As I write this commentary on International Holocaust Remembrance Day, I am almost speechless, which, as anyone who knows me could tell you, is rare. I am upset and, quite frankly, outraged, not because the day brings up reflections of family members tortured and murdered by the Nazi oppressors, as well as echoes of conversations with family who survived those terrifying years, but because of what I perceive as the use and misuse of the Holocaust by some to justify and maintain the enormous economic disparity in the U.S. and across the globe.
In 2005 the United Nations General Assembly passed a resolution designating Jan. 27 of each year (on the Gregorian calendar) as International Holocaust Remembrance Day to memorialize all the millions who suffered Nazi atrocities. The day was chosen because it marks the anniversary of the liberation of the largest of the Nazi death camps, Auschwitz-Birkenau, on Jan. 27, 1945.
In a published letter appearing in The Wall Street Journal on Jan. 24, 2014, Tom Perkins, one of the world's wealthiest men, who made his billions as a venture capitalist in California's "Silicon Valley," claims there are "parallels of Nazi Germany to its war on its 'one percent,' namely its Jews, to the progressive war on the American one percent, namely the 'rich.'" Perkins continues, "From the Occupy movement to the demonization of the rich embedded in virtually every word of our local newspaper, the San Francisco Chronicle, I perceive a rising tide of hatred of the successful one percent."
If his allegation of a supposed war on the rich were not enough, he goes on to compare this "very dangerous drift in our American thinking" to a "Kristallnacht" against the wealthy.
Let us be clear: Kristallnacht ("Night of Broken Glass") refers to a series of vicious and homicidal raids on Nov. 9 and 10, 1938. This was essentially a government-sponsored pogrom directed against Jewish businesses and the Jewish people.
To compare the growing awareness of and call to address the growing and seemingly unfathomable income/wealth disparity in the United States and globally to the Nazis' "final solution" not only amounts to historical revisionism to the maximum but, more importantly, trivializes the extreme conditions under which so many people, Jews and others, suffered dehumanization, marginalization, surveillance, arrest, incarceration, torture, "medical" experimentation, rape, murder, and incineration.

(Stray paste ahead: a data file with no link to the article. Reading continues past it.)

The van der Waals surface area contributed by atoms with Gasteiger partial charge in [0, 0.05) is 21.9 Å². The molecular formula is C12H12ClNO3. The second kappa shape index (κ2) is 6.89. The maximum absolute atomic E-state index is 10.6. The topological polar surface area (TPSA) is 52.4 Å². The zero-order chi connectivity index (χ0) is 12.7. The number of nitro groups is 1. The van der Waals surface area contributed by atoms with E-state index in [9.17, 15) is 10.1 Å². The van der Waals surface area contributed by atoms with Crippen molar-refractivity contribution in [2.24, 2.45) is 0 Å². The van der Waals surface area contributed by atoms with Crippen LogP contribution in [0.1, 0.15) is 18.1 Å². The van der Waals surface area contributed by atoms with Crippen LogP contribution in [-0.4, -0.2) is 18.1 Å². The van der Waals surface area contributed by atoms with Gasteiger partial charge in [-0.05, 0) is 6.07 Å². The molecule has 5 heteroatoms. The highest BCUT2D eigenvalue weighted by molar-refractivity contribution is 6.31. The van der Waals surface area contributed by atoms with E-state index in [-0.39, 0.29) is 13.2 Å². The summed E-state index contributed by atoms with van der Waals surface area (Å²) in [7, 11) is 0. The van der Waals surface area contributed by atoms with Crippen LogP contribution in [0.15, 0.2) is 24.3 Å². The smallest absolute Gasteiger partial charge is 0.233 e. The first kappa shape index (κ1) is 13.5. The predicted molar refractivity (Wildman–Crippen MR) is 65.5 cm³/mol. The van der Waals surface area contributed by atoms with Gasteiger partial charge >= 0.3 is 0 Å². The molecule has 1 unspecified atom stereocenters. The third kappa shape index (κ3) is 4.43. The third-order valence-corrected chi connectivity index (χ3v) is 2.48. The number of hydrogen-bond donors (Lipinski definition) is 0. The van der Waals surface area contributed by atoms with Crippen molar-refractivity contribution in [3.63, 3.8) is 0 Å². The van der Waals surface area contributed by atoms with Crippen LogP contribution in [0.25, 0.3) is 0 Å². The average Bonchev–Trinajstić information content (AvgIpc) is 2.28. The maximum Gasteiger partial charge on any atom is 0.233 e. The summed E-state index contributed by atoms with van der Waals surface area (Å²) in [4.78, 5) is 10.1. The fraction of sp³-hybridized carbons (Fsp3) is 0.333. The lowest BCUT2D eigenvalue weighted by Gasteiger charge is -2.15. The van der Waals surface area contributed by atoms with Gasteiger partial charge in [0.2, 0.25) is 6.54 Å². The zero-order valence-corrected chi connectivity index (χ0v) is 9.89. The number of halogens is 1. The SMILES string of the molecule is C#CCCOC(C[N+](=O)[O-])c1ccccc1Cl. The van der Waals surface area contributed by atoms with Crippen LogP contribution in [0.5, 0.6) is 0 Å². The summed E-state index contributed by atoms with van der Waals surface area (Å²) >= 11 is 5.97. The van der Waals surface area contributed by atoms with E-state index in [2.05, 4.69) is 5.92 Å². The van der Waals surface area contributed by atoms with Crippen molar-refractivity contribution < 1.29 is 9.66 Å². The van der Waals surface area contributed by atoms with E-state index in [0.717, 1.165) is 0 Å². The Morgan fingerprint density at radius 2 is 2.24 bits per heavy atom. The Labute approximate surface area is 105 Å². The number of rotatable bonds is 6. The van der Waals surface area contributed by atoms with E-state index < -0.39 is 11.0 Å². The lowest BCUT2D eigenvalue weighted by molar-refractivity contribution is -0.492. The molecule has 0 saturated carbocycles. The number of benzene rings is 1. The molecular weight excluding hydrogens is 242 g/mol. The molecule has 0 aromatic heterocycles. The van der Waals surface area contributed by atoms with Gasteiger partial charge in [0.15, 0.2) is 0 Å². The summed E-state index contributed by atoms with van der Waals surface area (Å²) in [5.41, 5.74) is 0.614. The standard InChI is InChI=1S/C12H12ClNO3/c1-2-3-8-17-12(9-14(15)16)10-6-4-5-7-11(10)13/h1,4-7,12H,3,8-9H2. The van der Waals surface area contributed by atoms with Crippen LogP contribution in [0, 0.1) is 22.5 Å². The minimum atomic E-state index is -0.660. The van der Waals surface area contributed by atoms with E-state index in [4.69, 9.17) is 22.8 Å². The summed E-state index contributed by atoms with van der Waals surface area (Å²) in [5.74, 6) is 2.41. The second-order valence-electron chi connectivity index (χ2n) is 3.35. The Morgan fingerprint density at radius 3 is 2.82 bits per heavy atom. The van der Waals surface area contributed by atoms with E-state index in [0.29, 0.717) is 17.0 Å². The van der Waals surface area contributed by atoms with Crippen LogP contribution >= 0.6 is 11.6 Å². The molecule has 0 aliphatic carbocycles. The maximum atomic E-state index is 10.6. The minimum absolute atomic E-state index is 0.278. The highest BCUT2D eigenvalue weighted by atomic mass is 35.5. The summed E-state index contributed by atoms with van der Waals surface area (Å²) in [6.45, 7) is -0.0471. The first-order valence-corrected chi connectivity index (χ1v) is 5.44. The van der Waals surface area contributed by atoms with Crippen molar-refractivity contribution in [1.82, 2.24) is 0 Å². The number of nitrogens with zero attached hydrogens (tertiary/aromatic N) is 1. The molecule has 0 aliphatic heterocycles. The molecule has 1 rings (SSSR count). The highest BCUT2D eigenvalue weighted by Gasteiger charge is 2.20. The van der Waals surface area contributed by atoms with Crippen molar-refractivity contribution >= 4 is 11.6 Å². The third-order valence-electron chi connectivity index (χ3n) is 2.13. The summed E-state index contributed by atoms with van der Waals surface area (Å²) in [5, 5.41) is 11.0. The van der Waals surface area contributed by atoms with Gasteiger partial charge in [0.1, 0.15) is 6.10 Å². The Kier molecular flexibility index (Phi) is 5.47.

Perkins sounds to me like one of the allegedly "heroic" characters of Ayn Rand's polemic novel Atlas Shrugged, Francisco d'Anconia, who states, "Let me give you a tip on a clue to men's characters: the man who damns money has obtained it dishonorably; the man who respects it has earned it."
Ayn Rand, the intellectual foundation for the economic/political/social philosophy of libertarianism, constructs a bifurcated world of one-dimensional characters in her novels. On one side she presents the noble, rational, intelligent, creative, inventive, and self-reliant: the heroes of industry, of music and the arts, of science, of commerce and banking, who wage a noble battle for dignity, integrity, and personal and economic freedom, for the profits of their labors within an unregulated, "free-market" capitalist system, against the "looters," represented by the followers, the led, the irrational, the unintelligent, the misguided, the misinformed, the government bureaucrats who regulate, who manipulate the economy to justify nationalizing the means of economic production, who confiscate personal property, who provide welfare to the unentitled and the lazy, thus destroying personal incentive and motivation and resulting in dependency. Ayn Rand calls welfare "unearned rewards" (echoes of a contemporary Rand?). She asserts that capitalism must be an unregulated system; she espouses a separation of economics and state.
In Rand's, and seemingly Perkins', historical/economic world view, to enact any sort of regulation, to call for proposals and enactment of policies to ensure greater access to economic resources by the greatest possible number of the world's population, is tantamount to a Nazi invasion and slaughter of innocent people.
How many more politicians and pundits are going to liken President Barack Obama to Adolf Hitler and Joseph Stalin (who had opposing political philosophies, by the way) and compare members of the Occupy movement and others of us who advocate for economic equity to the Nazi SA and SS, the vanguards of the German murder machine? (See Arizona State Rep. Brenda Barton on Oct. 7, 2013; Fox News Radio's Tom Sullivan on Feb. 11, 2008; Ann Coulter on April 3, 2008; Clear Channel's Bill Cunningham on Oct. 28, 2008; etc.)
I consider both extremes -- the Holocaust deniers and the Holocaust revisionists -- offensive to the good people who were all taken from us far too soon. Let them rest in peace. Let the truth prevail.